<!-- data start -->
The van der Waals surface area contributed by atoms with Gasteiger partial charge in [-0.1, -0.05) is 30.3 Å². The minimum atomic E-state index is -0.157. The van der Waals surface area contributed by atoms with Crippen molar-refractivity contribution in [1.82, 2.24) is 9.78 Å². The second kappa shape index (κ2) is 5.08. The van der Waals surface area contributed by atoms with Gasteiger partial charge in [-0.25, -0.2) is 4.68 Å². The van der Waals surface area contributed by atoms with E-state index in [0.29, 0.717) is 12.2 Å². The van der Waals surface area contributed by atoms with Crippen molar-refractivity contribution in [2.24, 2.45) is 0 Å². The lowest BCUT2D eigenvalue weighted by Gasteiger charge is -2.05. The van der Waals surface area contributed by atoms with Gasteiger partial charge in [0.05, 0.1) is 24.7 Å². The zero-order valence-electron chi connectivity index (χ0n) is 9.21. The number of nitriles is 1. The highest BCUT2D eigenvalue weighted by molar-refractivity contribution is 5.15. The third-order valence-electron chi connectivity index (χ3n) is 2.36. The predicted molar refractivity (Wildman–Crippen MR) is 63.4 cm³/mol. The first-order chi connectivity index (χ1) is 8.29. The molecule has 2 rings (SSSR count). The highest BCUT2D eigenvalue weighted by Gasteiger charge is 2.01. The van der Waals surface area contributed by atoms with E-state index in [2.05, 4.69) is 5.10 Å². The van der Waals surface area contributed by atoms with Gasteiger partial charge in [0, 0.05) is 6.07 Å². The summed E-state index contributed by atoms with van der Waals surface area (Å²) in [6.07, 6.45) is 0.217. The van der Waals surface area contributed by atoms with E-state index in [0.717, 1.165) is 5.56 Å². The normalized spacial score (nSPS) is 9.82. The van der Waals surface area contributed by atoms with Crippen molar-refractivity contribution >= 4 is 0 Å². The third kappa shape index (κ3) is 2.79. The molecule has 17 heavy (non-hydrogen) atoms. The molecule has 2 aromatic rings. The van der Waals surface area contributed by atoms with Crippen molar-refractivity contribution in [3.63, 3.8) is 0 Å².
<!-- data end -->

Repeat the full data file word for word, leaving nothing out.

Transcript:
The van der Waals surface area contributed by atoms with Gasteiger partial charge in [-0.1, -0.05) is 30.3 Å². The minimum atomic E-state index is -0.157. The van der Waals surface area contributed by atoms with Crippen molar-refractivity contribution in [1.82, 2.24) is 9.78 Å². The second kappa shape index (κ2) is 5.08. The van der Waals surface area contributed by atoms with Gasteiger partial charge in [-0.25, -0.2) is 4.68 Å². The van der Waals surface area contributed by atoms with E-state index in [0.29, 0.717) is 12.2 Å². The van der Waals surface area contributed by atoms with Crippen molar-refractivity contribution in [2.24, 2.45) is 0 Å². The lowest BCUT2D eigenvalue weighted by Gasteiger charge is -2.05. The van der Waals surface area contributed by atoms with Gasteiger partial charge in [0.05, 0.1) is 24.7 Å². The zero-order valence-electron chi connectivity index (χ0n) is 9.21. The number of nitriles is 1. The highest BCUT2D eigenvalue weighted by molar-refractivity contribution is 5.15. The third-order valence-electron chi connectivity index (χ3n) is 2.36. The predicted molar refractivity (Wildman–Crippen MR) is 63.4 cm³/mol. The first-order chi connectivity index (χ1) is 8.29. The molecule has 2 rings (SSSR count). The highest BCUT2D eigenvalue weighted by Gasteiger charge is 2.01. The van der Waals surface area contributed by atoms with E-state index in [2.05, 4.69) is 5.10 Å². The van der Waals surface area contributed by atoms with Gasteiger partial charge in [0, 0.05) is 6.07 Å². The summed E-state index contributed by atoms with van der Waals surface area (Å²) in [6.07, 6.45) is 0.217. The van der Waals surface area contributed by atoms with E-state index in [0.717, 1.165) is 5.56 Å². The normalized spacial score (nSPS) is 9.82. The van der Waals surface area contributed by atoms with Crippen molar-refractivity contribution >= 4 is 0 Å². The third kappa shape index (κ3) is 2.79. The molecule has 17 heavy (non-hydrogen) atoms. The molecule has 2 aromatic rings. The van der Waals surface area contributed by atoms with Crippen molar-refractivity contribution in [3.63, 3.8) is 0 Å².